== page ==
Solero Bakery’s Croissant – Now, it’s no secret that I love Solero Bakery. I don’t work for them, I don’t have family that works for them, I’ve never been friends with any employees, and I’ve never been paid by Solero. (How does that feel for Interior motives? That’s right – I don’t have any ulterior motives). Just by looking at it, it looks delicious. It looks soft and tender – and that’s exactly what it is. Unfortunately, it doesn’t have any flake to it, so it’s more of a tender roll than a croissant. That’s perfectly fine though; the chocolate covers all the way over the croissant, making sure that I get my chocolate fix and the chocolate on the inside is so smooth. Again, soft and tender with lots of chocolate. I think this gets a B as a croissant, but it gets an A+ as a delicious pastry that is worth it.
Jerik actually said that it looks like grey dog sh*t. I told him to stop being so mean – it’s more of a grey-brown colour.
All things set aside, I do love meringues. Meringues are difficult to do, especially since people like specific types of meringues. I know people who swear by Pavlovas while I really enjoy tiny dry meringues that you can pop in your mouth. I also enjoy toasted meringues on top of pies. I also REALLY love the Molotovs from Caldense Bakery (I’ll get to that one later).
All in all, this meringue is very well done – It’s crispy. That’s tough to do properly, especially in this heat with the humidity of the past few days. Good job!
The downside of this meringue, it tastes like crap. The meringue was mixed with cocoa, but there’s almost too much (this may be the reason they managed to get this meringue so crispy) and it’s not a very good cocoa. If they would have used less of a good cocoa (Extra Brute by Cocao Barry is perfect). The meringue itself isn’t very nice to look at. Even a dusting of cocoa would have been nice to help to explain what it is: a chocolate meringue.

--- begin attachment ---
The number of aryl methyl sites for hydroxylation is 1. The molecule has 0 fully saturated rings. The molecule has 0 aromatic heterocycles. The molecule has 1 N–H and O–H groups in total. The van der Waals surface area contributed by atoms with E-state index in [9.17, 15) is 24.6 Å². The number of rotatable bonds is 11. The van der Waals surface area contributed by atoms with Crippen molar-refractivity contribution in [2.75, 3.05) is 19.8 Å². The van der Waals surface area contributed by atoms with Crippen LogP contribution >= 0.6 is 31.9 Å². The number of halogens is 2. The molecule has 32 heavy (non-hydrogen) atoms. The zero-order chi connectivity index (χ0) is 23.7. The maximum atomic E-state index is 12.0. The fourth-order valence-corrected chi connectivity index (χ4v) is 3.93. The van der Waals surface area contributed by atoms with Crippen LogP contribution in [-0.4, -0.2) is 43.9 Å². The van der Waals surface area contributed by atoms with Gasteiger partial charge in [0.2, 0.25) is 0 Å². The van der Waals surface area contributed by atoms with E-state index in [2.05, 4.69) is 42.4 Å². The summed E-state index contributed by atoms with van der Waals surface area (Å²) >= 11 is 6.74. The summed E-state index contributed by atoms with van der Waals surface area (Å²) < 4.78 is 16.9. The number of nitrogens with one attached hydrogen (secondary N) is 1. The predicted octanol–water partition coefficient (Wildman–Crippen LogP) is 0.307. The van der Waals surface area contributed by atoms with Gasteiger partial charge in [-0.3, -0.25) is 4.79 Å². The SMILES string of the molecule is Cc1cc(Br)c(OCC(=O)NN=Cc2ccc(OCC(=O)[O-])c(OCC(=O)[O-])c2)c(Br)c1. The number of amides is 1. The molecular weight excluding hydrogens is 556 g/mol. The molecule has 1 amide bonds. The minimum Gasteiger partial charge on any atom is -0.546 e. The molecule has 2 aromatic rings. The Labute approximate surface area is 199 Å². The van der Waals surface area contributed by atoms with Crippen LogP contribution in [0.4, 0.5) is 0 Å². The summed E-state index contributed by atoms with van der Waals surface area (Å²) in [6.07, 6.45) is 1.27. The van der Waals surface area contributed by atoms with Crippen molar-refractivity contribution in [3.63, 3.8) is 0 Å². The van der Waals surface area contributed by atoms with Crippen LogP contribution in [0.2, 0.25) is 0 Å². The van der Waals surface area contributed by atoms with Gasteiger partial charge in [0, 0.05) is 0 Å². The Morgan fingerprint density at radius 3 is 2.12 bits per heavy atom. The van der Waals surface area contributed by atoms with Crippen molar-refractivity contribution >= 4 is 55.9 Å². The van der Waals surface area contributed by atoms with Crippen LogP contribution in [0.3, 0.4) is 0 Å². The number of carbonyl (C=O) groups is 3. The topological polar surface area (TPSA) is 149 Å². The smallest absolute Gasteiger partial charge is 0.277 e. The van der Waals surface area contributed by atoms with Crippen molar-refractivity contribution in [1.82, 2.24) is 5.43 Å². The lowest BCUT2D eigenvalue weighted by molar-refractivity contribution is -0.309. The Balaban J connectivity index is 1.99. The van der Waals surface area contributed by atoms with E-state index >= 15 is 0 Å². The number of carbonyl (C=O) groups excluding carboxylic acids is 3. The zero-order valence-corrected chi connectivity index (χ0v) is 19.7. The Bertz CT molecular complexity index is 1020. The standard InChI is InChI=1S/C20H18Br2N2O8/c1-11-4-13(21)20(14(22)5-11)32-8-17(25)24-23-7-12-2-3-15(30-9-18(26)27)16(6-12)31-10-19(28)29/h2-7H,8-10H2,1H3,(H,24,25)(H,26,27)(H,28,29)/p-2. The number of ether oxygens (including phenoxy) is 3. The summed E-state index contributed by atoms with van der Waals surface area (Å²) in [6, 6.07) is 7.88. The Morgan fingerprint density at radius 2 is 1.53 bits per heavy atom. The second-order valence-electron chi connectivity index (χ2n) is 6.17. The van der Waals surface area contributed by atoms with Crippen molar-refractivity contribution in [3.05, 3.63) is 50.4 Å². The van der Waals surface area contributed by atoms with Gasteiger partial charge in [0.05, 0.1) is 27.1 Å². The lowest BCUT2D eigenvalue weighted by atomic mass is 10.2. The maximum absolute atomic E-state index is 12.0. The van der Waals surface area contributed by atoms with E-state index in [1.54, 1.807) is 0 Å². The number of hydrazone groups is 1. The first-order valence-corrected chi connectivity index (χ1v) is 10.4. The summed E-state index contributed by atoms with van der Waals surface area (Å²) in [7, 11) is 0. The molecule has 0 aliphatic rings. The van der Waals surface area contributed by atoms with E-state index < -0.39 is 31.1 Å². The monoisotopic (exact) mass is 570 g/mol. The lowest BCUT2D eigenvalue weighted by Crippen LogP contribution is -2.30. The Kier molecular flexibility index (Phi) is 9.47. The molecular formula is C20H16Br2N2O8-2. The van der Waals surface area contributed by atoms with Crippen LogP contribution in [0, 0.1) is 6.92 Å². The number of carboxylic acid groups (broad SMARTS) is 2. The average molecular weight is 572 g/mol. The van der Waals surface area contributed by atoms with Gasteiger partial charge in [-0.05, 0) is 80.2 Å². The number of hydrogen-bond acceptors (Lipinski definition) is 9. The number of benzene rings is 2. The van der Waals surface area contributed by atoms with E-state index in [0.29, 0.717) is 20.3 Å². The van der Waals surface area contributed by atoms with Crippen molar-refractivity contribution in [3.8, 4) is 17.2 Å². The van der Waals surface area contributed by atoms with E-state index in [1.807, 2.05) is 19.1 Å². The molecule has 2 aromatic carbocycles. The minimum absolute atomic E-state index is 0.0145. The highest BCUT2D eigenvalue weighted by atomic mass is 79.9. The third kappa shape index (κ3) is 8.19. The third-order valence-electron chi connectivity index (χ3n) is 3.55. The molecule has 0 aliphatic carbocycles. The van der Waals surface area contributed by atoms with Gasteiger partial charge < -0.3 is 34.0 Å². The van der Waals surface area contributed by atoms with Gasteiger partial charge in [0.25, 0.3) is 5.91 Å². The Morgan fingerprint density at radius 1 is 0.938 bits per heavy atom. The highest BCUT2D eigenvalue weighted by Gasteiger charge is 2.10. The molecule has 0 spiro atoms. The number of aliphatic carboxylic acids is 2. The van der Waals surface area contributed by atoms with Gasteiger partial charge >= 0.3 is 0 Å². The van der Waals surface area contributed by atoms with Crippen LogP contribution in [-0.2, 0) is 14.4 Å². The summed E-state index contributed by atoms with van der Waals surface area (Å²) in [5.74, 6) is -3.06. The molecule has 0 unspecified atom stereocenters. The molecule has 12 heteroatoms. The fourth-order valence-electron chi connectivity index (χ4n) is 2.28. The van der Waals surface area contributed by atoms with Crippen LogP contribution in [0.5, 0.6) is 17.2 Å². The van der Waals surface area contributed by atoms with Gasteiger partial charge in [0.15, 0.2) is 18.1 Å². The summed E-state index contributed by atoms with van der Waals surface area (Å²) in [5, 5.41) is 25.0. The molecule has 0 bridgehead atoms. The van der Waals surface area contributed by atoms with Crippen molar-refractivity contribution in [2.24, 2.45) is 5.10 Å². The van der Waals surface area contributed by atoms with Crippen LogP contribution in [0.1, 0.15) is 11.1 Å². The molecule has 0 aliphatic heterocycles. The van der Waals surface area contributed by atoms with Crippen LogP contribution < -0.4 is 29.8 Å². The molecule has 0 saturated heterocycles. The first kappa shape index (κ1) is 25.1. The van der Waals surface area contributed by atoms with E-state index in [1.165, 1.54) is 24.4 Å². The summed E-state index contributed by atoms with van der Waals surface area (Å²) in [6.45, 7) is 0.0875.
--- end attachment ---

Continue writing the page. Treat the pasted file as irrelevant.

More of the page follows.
Ever wonder why a Strawberry Shortcake has strawberries on top? Ever wonder why a chocolate cake has chocolate buttercream? Ever wonder why a Schwarzwälder Kirschtorte has cherries on top? That’s right, because it helps the person buying it to understand what’s on the inside, or what flavour it is. It’s the same reason why Chocolate Croissants have chocolate on the top.
Jerik and I split this meringue in half and then we decided to share that half. We had to throw the other half out. It was actually really gross. Jerik had never had a meringue like this before and he actually spit it out, or tried to, because it was dissolving on his tongue. All in all, I don’t even want to give this a letter grade, so I’ll just say fail.
When I brought up Pascal’s Bagels to Oliver and Oliver’s sister (they had no idea about my review or the reply from Pascal), they both had interesting things to say about Pascal’s. Oliver told me that he once went in there and the owner’s kids were everywhere (whether they were Pascal’s or not, I don’t think it matters), but they were disrupting the few customers that were in there. Oliver’s sister always thought that the place was a front for some type of ‘operation‘. You know what I mean… This was because the place was almost always empty. Of course, this is just hearsay and by no means am I implying anything about Pascal’s. These are just my experiences, and I’m merely reporting them to you. These are the opinions of others and are in no way associated with the opinions presented on this blog.
All in all, I don’t think I’ll ever be returning to Pascal’s. That’s twice that someone has gone in off the street, chosen one of their goods at random, and it’s been terrible. There’s nothing from there that has made my mouth water, and I don’t think I’ll ever drop in there again.
By the way, the message that Pascal sent me didn’t address many of the other issues that I had brought up in post about my last visit with them. He also replied in a comment to that post, but I decided to address him this way instead of having a comment war that we all know is ridiculous.